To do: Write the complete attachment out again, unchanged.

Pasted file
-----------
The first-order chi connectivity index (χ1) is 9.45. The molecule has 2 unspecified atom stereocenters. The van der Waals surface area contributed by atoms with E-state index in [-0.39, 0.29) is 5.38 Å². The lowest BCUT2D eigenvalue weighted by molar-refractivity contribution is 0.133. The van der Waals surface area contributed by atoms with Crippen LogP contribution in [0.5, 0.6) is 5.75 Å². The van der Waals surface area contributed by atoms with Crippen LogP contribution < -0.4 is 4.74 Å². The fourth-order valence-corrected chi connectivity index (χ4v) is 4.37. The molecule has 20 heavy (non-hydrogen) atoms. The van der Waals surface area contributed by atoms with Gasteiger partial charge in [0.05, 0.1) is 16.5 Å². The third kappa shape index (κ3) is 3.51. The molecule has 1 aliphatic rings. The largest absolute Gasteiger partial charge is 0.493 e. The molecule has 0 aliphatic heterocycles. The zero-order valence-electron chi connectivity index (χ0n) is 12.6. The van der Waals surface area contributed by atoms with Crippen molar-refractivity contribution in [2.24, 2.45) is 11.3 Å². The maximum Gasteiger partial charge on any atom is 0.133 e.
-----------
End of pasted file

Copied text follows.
The first-order chi connectivity index (χ1) is 9.45. The molecule has 2 unspecified atom stereocenters. The van der Waals surface area contributed by atoms with E-state index in [-0.39, 0.29) is 5.38 Å². The lowest BCUT2D eigenvalue weighted by molar-refractivity contribution is 0.133. The van der Waals surface area contributed by atoms with Crippen LogP contribution in [0.5, 0.6) is 5.75 Å². The van der Waals surface area contributed by atoms with Crippen LogP contribution < -0.4 is 4.74 Å². The fourth-order valence-corrected chi connectivity index (χ4v) is 4.37. The molecule has 20 heavy (non-hydrogen) atoms. The van der Waals surface area contributed by atoms with Gasteiger partial charge in [0.05, 0.1) is 16.5 Å². The third kappa shape index (κ3) is 3.51. The molecule has 1 aliphatic rings. The largest absolute Gasteiger partial charge is 0.493 e. The molecule has 0 aliphatic heterocycles. The zero-order valence-electron chi connectivity index (χ0n) is 12.6. The van der Waals surface area contributed by atoms with Crippen molar-refractivity contribution in [2.24, 2.45) is 11.3 Å². The maximum Gasteiger partial charge on any atom is 0.133 e.